I then cut the channel with a sharp gouge, trying to keep it shallow, but following the scribed line all the way around. I used a larger gouge for the upper and lower bouts: a smaller one for the C-bouts.

Larger gouge for upper and lower bouts.

Larger gouge for upper and lower bout channels.

 

Smaller gouge for c-bout channel

Smaller gouge for c-bout channels

Scraping the channel and fairing the curves

Then I used scrapers to “fair in” the channel with the curve of the arching, and make sure there are no humps or hollows.

Large radius scraper

Large radius scraper (this scraper has four edges…each a different curve.)

 

Small radius scraper

Small radius scraper

 

Smaller Radius scraper

Smaller radius scraper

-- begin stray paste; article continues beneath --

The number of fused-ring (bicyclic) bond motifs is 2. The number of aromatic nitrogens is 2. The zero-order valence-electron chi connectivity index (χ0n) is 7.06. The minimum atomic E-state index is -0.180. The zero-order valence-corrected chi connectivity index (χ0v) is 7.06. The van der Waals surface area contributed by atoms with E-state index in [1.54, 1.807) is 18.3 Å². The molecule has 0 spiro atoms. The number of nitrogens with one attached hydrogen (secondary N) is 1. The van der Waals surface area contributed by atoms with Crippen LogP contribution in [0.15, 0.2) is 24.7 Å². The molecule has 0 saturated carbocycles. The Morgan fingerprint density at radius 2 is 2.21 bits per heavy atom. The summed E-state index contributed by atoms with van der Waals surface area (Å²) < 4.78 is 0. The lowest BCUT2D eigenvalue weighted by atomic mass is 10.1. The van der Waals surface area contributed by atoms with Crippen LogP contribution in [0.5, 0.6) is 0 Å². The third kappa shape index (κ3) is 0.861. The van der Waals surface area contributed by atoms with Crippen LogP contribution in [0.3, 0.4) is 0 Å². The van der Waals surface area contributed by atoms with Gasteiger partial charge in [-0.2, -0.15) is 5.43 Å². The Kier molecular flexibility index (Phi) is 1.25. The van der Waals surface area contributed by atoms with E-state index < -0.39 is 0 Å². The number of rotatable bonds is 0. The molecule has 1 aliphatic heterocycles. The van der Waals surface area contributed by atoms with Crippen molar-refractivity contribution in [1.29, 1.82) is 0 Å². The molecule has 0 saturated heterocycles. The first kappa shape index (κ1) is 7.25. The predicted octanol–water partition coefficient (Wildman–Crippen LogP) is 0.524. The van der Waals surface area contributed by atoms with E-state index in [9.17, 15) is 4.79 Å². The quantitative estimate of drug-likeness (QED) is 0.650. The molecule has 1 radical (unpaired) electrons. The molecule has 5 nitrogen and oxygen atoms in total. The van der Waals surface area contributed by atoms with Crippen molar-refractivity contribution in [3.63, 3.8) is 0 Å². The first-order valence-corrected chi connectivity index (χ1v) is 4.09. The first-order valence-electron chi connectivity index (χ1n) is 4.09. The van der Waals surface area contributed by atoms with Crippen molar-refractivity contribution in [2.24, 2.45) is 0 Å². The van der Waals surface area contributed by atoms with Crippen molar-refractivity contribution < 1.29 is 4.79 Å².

Smallest radius scraper.

Smallest radius scraper. This one has a long flat edge, a long curved edge, and both ends have a very small radius.

 

Flat scraper for final fairing-in of curves.

Flat scraper for final fairing-in of curves.

Outer edgework

Finally, I use a tiny plane and a file to shape the outer edge, curving smoothly from the scribed “crest” to the outer edge, where, hopefully, it will smoothly join the curve from the inner edge.

Planing the outer edge curve.

Planing the outer edge curve.

 

Filing the outer curves smooth.

Filing the outer curves smooth.

 

Final Neck and Scroll-Work

I also double-check the scroll and neck shape and contours. They must be scraped to perfection before I can move on. I use a template (copied from Henry Strobel’s books) to check the upper and lower shape and size of the “handle” portion of the neck, and then try for smooth transitions between the two.

Neck template

Neck template for upper and lower neck cross-sectional shapes.

 

Upper neck shape

Upper neck shape with template.

 

Lower neck shape with template

Lower neck shape with template

 

Scraping the Volute